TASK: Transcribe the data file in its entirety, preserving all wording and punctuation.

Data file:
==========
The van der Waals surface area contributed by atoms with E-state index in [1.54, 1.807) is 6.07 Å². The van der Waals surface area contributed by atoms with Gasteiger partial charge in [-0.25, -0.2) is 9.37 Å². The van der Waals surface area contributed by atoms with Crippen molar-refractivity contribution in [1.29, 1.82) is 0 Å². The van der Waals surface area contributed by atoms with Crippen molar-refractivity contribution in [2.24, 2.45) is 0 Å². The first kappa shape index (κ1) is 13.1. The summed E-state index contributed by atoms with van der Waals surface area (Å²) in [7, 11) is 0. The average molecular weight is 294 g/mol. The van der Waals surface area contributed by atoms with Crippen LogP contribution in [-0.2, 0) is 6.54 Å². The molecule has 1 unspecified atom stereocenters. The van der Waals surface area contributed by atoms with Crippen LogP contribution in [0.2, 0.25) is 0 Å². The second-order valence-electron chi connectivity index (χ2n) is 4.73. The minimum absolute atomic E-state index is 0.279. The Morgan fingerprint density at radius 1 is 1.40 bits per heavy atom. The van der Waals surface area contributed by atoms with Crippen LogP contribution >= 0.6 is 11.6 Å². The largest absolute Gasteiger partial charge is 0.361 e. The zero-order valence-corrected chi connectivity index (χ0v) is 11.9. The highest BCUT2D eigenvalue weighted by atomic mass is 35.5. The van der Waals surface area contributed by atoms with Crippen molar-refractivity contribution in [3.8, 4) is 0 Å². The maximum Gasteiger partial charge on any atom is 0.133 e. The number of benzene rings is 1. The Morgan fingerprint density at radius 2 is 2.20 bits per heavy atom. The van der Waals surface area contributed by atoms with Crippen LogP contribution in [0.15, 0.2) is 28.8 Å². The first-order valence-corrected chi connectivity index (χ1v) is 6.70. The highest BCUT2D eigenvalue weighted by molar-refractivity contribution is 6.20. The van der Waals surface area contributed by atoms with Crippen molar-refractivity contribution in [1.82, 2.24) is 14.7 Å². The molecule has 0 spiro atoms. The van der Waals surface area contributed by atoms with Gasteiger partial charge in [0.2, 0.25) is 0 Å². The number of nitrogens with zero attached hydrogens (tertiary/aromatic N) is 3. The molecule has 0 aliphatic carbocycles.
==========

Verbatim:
The van der Waals surface area contributed by atoms with E-state index in [1.54, 1.807) is 6.07 Å². The van der Waals surface area contributed by atoms with Gasteiger partial charge in [-0.25, -0.2) is 9.37 Å². The van der Waals surface area contributed by atoms with Crippen molar-refractivity contribution in [1.29, 1.82) is 0 Å². The van der Waals surface area contributed by atoms with Crippen molar-refractivity contribution in [2.24, 2.45) is 0 Å². The first kappa shape index (κ1) is 13.1. The summed E-state index contributed by atoms with van der Waals surface area (Å²) in [7, 11) is 0. The average molecular weight is 294 g/mol. The van der Waals surface area contributed by atoms with Crippen LogP contribution in [-0.2, 0) is 6.54 Å². The molecule has 1 unspecified atom stereocenters. The van der Waals surface area contributed by atoms with Crippen LogP contribution in [0.2, 0.25) is 0 Å². The second-order valence-electron chi connectivity index (χ2n) is 4.73. The minimum absolute atomic E-state index is 0.279. The Morgan fingerprint density at radius 1 is 1.40 bits per heavy atom. The van der Waals surface area contributed by atoms with Crippen LogP contribution >= 0.6 is 11.6 Å². The largest absolute Gasteiger partial charge is 0.361 e. The zero-order valence-corrected chi connectivity index (χ0v) is 11.9. The highest BCUT2D eigenvalue weighted by atomic mass is 35.5. The van der Waals surface area contributed by atoms with Crippen molar-refractivity contribution in [3.8, 4) is 0 Å². The maximum Gasteiger partial charge on any atom is 0.133 e. The number of benzene rings is 1. The Morgan fingerprint density at radius 2 is 2.20 bits per heavy atom. The van der Waals surface area contributed by atoms with Crippen LogP contribution in [0.15, 0.2) is 28.8 Å². The first-order valence-corrected chi connectivity index (χ1v) is 6.70. The highest BCUT2D eigenvalue weighted by molar-refractivity contribution is 6.20. The van der Waals surface area contributed by atoms with Crippen molar-refractivity contribution in [1.82, 2.24) is 14.7 Å². The molecule has 0 spiro atoms. The van der Waals surface area contributed by atoms with Gasteiger partial charge in [0.2, 0.25) is 0 Å². The number of nitrogens with zero attached hydrogens (tertiary/aromatic N) is 3. The molecule has 0 aliphatic carbocycles.